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Joined
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Messages
36
, I bought a temperature sensor and mounted it to the PSU secondary side heatsink. Then I plugged both the sensor and fan directly into the motherboard and set a fan curve in the BIOS.
That is pretty cold temperature you got there. I've got 94 degrees on that heatsink (though at the very bottom of it), 50-60 on the top of the largest capacitor next to the HS and 40 degrees just in the air inside the PSU. Those values have been measured in the idle, with the fan turned off, after several hours of the PC running.

What glue did you use?
 

voklskier4452

2[H]4U
Joined
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Messages
2,078
Alright guys... I may be thinking about this too much, but I want to connect a fan controller to the inside of the PSU to control the Noctua with a thermistor. It has been a while since I've built any circuits, but it looks like these exist on a chip already. I'm still researching different options right now, Am I crazy?

I found ones like this: http://www.mouser.com/ds/2/268/21448c-63501.pdf
But it's only 6v :/

I'm still looking. Is there a better alternative to mouser?

Edit: I found this: https://www.bit-tech.net/modding/2001/12/03/pwm_fan_controller/1
Not necessarily better but there is Digikey, Arrow, Newark, and some others I usually search for electronics. I also bought a nuvoton fan controller I couldn't find anywhere else easily on aliexpress.
 

darksable

Limp Gawd
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Mar 9, 2015
Messages
431
Hey guys, I've got a couple of questions for you. I'm going to be purchasing a new PSU for my Sentry very soon and, well...

1) If I'm replacing the fan with a noctua that's controlled by the motherboard, is there any reason to get the SF 600 over the 450? It'll be powering an overclocked 60w CPU and a 150W GPU... So either should do fine, right?

2) For those of you who have done the fan mod: I know that the fan which comes on the L9i is a different model than the one you can buy as a standalone. Does the extra couple hundred RPM actually make a difference?
 

ceski

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Messages
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That is pretty cold temperature you got there. I've got 94 degrees on that heatsink (though at the very bottom of it), 50-60 on the top of the largest capacitor next to the HS and 40 degrees just in the air inside the PSU. Those values have been measured in the idle, with the fan turned off, after several hours of the PC running.

What glue did you use?
94 °C at idle? That seems a little high. With the fan disconnected, I get 54 °C at idle for the sensor at the top of the heatsink. I used polyimide tape (aka Kapton tape) which is pretty thermally stable and isn't permanent.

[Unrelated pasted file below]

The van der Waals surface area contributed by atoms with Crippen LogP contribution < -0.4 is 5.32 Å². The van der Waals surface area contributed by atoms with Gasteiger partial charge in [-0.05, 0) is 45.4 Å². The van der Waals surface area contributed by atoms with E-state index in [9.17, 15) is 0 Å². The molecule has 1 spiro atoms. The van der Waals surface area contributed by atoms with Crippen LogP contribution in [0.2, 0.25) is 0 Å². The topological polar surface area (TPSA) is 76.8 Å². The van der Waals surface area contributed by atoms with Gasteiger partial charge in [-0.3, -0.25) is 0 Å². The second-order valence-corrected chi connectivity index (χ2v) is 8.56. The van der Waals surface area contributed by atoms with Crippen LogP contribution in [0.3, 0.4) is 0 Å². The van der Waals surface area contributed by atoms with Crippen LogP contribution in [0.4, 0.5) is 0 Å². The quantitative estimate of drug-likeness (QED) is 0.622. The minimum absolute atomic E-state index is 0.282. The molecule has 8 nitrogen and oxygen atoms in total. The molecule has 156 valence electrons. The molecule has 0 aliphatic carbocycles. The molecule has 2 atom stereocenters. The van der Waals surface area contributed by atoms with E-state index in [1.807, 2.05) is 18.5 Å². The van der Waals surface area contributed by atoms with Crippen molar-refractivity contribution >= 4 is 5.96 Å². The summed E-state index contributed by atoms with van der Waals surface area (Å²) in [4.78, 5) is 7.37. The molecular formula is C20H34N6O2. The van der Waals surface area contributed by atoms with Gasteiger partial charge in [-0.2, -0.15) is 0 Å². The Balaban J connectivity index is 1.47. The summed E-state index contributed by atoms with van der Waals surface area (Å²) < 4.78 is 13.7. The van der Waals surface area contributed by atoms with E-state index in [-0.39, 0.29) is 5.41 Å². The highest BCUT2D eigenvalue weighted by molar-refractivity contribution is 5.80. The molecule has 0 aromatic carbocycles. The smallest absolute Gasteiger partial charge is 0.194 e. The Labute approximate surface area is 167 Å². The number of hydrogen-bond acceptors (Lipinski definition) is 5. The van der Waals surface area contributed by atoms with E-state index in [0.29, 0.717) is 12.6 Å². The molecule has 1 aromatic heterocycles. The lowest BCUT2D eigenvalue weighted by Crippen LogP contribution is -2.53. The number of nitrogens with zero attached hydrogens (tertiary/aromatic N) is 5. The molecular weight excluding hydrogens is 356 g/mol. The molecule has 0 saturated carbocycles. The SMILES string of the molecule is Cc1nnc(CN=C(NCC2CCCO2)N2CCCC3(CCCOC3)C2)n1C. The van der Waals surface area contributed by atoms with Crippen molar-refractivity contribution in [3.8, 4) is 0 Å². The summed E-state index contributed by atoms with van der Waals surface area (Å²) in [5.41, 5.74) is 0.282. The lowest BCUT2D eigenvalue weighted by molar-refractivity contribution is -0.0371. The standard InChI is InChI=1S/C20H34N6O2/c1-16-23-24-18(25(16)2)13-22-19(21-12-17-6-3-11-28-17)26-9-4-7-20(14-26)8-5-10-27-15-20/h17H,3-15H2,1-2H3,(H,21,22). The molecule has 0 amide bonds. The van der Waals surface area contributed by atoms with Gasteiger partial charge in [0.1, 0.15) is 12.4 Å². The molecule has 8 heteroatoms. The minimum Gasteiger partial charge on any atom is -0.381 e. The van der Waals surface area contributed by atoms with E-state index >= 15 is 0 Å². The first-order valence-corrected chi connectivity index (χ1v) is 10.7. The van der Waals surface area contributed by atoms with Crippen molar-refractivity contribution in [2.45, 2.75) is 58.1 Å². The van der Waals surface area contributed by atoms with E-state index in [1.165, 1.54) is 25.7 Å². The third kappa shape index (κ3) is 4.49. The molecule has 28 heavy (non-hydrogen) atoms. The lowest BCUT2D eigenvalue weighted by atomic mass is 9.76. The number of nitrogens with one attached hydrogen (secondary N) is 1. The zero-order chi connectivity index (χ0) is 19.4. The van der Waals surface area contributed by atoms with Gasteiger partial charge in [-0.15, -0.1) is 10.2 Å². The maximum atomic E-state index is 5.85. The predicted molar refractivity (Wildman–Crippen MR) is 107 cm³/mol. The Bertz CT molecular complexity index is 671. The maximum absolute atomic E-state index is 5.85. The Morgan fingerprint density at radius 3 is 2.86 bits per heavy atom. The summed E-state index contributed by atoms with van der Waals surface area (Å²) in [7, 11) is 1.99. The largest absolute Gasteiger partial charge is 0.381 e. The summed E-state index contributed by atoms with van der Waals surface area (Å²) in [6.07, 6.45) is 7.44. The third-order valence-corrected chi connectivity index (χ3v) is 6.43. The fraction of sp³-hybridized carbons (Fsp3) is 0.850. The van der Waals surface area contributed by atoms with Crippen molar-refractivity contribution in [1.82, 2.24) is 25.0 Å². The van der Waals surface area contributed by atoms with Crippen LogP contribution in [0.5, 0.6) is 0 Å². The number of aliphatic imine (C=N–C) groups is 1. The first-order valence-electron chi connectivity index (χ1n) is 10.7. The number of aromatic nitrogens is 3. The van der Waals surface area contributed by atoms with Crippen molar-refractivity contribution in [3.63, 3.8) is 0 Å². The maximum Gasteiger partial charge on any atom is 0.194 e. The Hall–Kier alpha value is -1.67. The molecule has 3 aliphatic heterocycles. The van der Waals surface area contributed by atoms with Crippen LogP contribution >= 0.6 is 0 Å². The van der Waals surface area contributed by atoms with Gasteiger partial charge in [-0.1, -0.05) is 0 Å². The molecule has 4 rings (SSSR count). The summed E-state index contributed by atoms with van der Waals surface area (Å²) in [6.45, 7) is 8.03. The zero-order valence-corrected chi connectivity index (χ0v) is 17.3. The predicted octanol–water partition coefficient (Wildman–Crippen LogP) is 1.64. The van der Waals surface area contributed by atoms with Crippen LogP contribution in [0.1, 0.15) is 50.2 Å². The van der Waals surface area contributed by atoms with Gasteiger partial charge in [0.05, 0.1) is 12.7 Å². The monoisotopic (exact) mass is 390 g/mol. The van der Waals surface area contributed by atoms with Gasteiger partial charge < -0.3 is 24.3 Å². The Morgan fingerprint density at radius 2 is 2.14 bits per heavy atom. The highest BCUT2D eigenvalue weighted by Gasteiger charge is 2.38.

From left to right:
1) Load (340 W, x264 + Heaven, immediately after removing PSU cover and fan)
2) Idle (30 minutes after exiting x264 + Heaven)
3) Reference Image

1_flir.jpg

I tilted the camera around and couldn't find any other hot spots. But to be fair, I can't see the backside of the PCBA.
 

ceski

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Messages
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Hey guys, I've got a couple of questions for you. I'm going to be purchasing a new PSU for my Sentry very soon and, well...

1) If I'm replacing the fan with a noctua that's controlled by the motherboard, is there any reason to get the SF 600 over the 450? It'll be powering an overclocked 60w CPU and a 150W GPU... So either should do fine, right?

2) For those of you who have done the fan mod: I know that the fan which comes on the L9i is a different model than the one you can buy as a standalone. Does the extra couple hundred RPM actually make a difference?
1) The SF450 should be fine. Either way, before you change the fan, first listen to it at idle, then under load, then at idle again. The Sentry layout is different enough from the Dan A4-SFX (no GPU against the back of the PSU) that you might be completely happy with it.

2) I was ready to say that it doesn't matter, but I decided to be diligent and measure it:

1_fans.png

As expected, the 2500 RPM version runs a little faster at any given voltage. But check this out:

NF-A9x14 (2500 RPM):
Starts: 4.3 V
Stops: 4.1 V

NF-A9x14 (2200 RPM):
Starts: 6.0 V
Stops: 4.1 V

The starting voltage for the 2500 RPM version is much lower! This means it's the better choice when connected to the PSU fan header if you want the fan to start sooner. However, when connected to the motherboard, either fan is fine and I doubt the extra RPM will make much of a difference (for a power supply).
 
Joined
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Messages
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94 °C at idle? That seems a little high. With the fan disconnected, I get 54 °C at idle for the sensor at the top of the heatsink. I used polyimide tape (aka Kapton tape) which is pretty thermally stable and isn't permanent.
Yes, 94. There is no mistake. That is why I eventually ended up using GPU and CPU sensor combined as a source for PSU control, because of the 75 degrees threshold in Asus MB fan control. I've stuck the sensor toughly in between the heatsink and that little black thingie in the very middle wrapped in black duct tape (a small transformer I guesss?) . Your thermo-shots seem to be taken without the PSU and case covers, may be that is why our results are so different?